Thomas Jefferson is frequently quoted as saying that the proposed plan for the Erie Canal was "little short of madness." Jefferson's comment is essentially hearsay reported by another party; however, rather unusually, Jefferson himself later confirmed that he had "no doubt" that his comments as related secondhand were correct, even though he did not remember uttering them.
In January 1809, George Forman and William Kirkpatrick visited Jefferson in Washington to discuss the Erie Canal with him. It was on this occasion that Jefferson reportedly pronounced the plan to be "little short of madness." Sometime between then and 1822, DeWitt Clinton learned of this encounter and Jefferson’s reported comments.
In November 1822, DeWitt Clinton wrote to Jefferson, sending him a copy of his Letters on the Natural History and Internal Resources of the State of New York. In this work, Clinton related a version of the story told by Forman about his meeting with Jefferson more than thirteen years earlier: “When this work [the canal] was first proposed to President Jefferson, in 1809, he pronounced it impracticable at the present time, and declared that it was a century too soon to make the attempt.”1 Clinton commented in his letter to Jefferson accompanying the book, “The information in Page 131 was derived from George Forman then a Member of Congress from this state. you can presume on its correctness.”2
In his reply to Clinton several weeks later, Jefferson wrote: “Altho’ I do not recollect the conversation with Judge Firman referred to in page 131. I have no doubt it is correct; for that I know was my early opinion, and many, I dare say still think with me that N. York has anticipated by a full century the ordinary progress of improvement.”3
David Hosack, in preparing his Memoir of DeWitt Clinton (1829), wrote to Forman and asked him for information on his role in the establishment of the canal. Forman responded with a letter, dated October 13, 1828, which is printed in full in one of the many appendices to the book, “Claims of Joshua Forman.” Regarding Jefferson’s comments, Forman wrote:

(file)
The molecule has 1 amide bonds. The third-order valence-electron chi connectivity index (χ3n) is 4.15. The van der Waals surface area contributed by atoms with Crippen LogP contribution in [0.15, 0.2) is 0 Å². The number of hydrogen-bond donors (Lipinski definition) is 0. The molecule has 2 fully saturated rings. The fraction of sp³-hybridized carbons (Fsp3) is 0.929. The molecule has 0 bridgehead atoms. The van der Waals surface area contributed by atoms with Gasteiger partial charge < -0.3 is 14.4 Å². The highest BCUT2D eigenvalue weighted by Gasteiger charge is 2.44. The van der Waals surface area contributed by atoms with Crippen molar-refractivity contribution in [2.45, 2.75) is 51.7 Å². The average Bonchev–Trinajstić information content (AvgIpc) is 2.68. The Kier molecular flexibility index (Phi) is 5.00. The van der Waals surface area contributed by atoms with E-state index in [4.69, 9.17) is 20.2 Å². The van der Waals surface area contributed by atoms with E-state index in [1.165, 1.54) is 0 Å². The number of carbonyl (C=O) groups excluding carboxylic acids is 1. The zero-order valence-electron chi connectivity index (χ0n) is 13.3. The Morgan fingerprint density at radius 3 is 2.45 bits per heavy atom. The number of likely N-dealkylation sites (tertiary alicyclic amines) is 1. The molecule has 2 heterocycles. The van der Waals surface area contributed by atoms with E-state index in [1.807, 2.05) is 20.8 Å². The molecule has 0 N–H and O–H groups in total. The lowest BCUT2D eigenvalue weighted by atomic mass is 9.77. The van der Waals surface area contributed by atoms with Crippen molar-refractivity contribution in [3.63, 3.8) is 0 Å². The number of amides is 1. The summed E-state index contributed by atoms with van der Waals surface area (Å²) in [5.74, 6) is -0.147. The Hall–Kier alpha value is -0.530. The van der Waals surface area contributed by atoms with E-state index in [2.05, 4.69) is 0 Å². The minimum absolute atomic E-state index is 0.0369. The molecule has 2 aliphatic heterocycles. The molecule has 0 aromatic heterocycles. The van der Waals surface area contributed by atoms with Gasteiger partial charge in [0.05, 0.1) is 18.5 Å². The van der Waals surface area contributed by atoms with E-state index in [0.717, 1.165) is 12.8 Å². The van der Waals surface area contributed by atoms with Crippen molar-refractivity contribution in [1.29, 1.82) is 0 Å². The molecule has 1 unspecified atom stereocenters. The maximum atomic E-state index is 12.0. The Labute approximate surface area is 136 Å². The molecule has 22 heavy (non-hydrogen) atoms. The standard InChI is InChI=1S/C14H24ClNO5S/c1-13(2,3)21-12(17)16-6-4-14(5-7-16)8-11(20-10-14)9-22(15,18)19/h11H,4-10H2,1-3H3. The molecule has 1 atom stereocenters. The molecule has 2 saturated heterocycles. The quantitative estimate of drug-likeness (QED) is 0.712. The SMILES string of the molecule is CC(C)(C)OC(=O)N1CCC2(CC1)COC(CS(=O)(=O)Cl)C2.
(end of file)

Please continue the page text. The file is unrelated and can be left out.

“I made a trip to Washington, almost entirely to converse with Mr. Jefferson on the subject. Sometime in January, 1809, I called on him in company with Wm. Kirkpatrick, Esq. of Salina, then Member of Congress, who introduced me, and informed him, that in view of his proposal to expend the surplus revenues of the nation in making roads and canals, the state of New-York had explored the route of a canal from the Hudson River to Lake Erie, and had found it practicable beyond their most sanguine expectations; after recapitulating in as laconic a manner as I could, some of the most important advantages it offered to the nation as inducements to undertake it - enhancing the value of their lands - settling the frontier - opening a channel of commerce for the western country to our own sea-ports - a military way in time of war, and a bond of union to the states. He replied, it was a very fine project, and might be executed a century hence. "Why sir," said he, "here is a canal of a few miles, projected by General Washington, which, if completed, would render this a fine commercial city, which has languished for many years because the small sum of 200,000 dollars necessary to complete it, cannot be obtained from the general government, the state government, or from individuals - and you talk of making a canal of 350 miles through the wilderness - it is little short of madness to think of it at this day." I replied, that having conceived the idea, ascertained its practicability, and in some measure appreciated its importance, I thought the state of New-York would never rest until it was accomplished. Having frequently mentioned this anecdote, it came to the ears of Governor Clinton, who, when the canal was nearly accomplished, wrote to Mr. Jefferson, as I have understood from him, inquiring if he recollected the conversation, to which he replied, that he did not recollect the name of the person who first informed him of the project, but recollected that on first hearing of it, he had remarked that it was a century too soon, but was then convinced he was a century behind a just estimate of the march of improvement in this country. The story has found its way into the newspapers without mention of my name; but as the whole proceeding had been without any newspaper remarks, and the discoveries of Judge Geddes so recent, there cannot remain a doubt that the communication made by me was the first he had heard on the subject, and I think he was not a little surprised so soon to have such a claim made on his proposed fund for internal improvement. Although I have not conversed with Mr. Kirkpatrick on the subject, I have no doubt of his recollecting the conversation, and I confidently appeal to him for the correctness of the statement.”4
The appendix includes a complete trancription of Jefferson’s December 1822 letter, which most likely came from Clinton's papers.